The Anchorage Assembly on Tuesday night approved a proposal sponsored by Adam Trombley to allow some home builders to hire independent engineers to sign off on structural plans, bypassing the city building department.
The point is to speed up building permits.
The vote was 9-2, with Elvi Gray-Jackson and Harriet Drummond voting no.
The city building department came out against the idea, saying it would be a conflict of interest for builders to hire their own reviewers, and would "benefit a small subset of the building industry, at the expense of the safety and welfare of the general public."
But Mayor Dan Sullivan said that he wouldn't oppose the change.
Sullivan said he had asked Trombley to get him examples of places where independent reviews have been tried, to talk to supporters and opponents and flesh out the proposal, and Trombley did all that.
"I'm willing to try something new," Sullivan said.
The law gives builders the choice of having structural plan and fire code reviews for single family and two-family houses conducted privately or done by the city building department. In any case, the city would still be in charge of other reviews, such as zoning and flood control. And the city would inspect houses as they are built to make sure they meet code requirements.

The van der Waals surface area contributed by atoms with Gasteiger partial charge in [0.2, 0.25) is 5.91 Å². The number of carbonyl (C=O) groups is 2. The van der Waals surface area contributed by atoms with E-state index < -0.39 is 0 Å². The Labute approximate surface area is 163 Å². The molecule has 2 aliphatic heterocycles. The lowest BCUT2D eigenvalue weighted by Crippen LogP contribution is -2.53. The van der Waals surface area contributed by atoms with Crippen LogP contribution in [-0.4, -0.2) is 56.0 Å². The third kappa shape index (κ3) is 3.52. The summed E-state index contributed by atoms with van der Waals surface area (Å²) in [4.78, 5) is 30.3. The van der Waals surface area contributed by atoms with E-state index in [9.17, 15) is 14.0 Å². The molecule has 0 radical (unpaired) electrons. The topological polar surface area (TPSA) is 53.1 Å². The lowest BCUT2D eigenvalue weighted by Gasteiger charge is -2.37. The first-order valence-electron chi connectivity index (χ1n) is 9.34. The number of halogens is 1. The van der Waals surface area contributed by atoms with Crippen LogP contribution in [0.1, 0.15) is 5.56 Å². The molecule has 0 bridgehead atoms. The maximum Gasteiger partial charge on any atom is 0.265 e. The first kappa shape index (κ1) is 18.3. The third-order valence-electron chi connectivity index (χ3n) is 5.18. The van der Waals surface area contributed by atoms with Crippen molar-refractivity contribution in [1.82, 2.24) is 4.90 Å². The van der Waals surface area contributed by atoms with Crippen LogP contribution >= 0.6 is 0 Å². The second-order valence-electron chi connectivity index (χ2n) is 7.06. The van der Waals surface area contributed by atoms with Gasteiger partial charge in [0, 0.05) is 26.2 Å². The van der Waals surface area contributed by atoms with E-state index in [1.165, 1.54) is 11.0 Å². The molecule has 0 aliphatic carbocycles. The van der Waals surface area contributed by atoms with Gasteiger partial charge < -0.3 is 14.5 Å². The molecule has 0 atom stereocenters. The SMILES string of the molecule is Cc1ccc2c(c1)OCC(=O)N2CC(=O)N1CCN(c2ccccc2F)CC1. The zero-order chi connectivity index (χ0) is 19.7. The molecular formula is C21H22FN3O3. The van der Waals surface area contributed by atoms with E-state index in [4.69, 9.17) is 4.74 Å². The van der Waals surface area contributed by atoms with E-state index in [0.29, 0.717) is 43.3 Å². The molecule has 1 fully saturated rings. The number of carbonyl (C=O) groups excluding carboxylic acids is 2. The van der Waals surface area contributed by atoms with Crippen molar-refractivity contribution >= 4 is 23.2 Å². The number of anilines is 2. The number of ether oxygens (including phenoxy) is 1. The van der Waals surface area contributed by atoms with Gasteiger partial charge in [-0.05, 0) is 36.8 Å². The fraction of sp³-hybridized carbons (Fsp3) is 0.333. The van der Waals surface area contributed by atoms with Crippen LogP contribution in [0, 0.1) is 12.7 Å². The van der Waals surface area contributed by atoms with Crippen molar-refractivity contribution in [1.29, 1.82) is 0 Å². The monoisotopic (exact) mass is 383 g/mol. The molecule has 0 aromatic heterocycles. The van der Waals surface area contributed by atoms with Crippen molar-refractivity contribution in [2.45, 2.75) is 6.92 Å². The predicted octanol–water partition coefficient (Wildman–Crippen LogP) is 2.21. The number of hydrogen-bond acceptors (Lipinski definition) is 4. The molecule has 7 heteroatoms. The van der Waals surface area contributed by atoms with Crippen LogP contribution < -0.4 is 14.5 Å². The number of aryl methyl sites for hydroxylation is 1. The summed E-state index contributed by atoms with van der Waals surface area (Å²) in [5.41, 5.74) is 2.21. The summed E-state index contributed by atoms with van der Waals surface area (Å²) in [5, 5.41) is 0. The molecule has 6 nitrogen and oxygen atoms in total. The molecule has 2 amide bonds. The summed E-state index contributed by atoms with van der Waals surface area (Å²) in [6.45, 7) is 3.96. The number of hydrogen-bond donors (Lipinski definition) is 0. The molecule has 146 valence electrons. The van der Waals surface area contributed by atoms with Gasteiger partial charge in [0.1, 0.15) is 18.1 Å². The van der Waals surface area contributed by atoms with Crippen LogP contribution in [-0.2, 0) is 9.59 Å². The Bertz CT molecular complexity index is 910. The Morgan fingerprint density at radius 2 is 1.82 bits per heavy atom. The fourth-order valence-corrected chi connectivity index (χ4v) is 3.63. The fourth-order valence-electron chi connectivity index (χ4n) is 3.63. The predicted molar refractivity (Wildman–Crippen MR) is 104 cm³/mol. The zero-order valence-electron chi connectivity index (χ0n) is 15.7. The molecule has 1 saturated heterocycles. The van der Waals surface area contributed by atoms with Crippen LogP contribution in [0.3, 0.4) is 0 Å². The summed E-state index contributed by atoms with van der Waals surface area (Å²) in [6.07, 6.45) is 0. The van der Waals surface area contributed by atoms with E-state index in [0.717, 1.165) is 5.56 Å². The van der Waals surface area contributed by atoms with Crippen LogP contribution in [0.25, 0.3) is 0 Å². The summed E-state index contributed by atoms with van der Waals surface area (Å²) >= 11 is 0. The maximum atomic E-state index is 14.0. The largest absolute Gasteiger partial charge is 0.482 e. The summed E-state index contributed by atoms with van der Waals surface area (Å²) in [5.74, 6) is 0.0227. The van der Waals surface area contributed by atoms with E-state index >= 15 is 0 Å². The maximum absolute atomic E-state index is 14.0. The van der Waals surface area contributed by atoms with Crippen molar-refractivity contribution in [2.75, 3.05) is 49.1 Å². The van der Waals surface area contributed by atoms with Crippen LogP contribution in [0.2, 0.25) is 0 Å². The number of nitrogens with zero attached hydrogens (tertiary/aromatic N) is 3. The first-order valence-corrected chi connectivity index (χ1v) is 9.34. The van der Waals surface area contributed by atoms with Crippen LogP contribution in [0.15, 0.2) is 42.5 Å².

Structural reviews are to tell if house plans are designed to handle snow, wind and earthquakes, have safe windows and stairs and the like.
A private reviewer would have to meet certain qualifications under the new law.. To legally review the structure, a reviewer would have to be a registered structural engineer or a civil engineer with experience in structural engineering.
Trombley said the idea for the proposal came out of a joint meeting between builders and city officials last spring.
He said the alternate route to plan review won't necessarily be cheaper for builders, but it should be faster.
The Anchorage Home Builders Association came out strongly in support of Trombley's proposal.
Before the Assembly voted Tuesday, a number of builders spoke in favor of it, and some people spoke against it.
Builder Matt Matthews, a supporter, said, "Our name is on the houses we build. We're not going to cut any corners. The problem is the time it takes to get the permit."
Paul Michelsohn, whose company builds mostly custom homes, said he has had permits take from four weeks to three months.
"I would use this ordinance if the time and the need arose," Michelsohn said.
Architect Jonathan Steele, a member of the city building review board, said he has found city plan review comments to be reasonable, and a benefit to projects.
Another architect, Stephan Paliwoda, said the ordinance is a bad idea. "Building department review is time honored and proven throughout the U.S.," Paliwoda said. "It's a good system. It's a trusted system."
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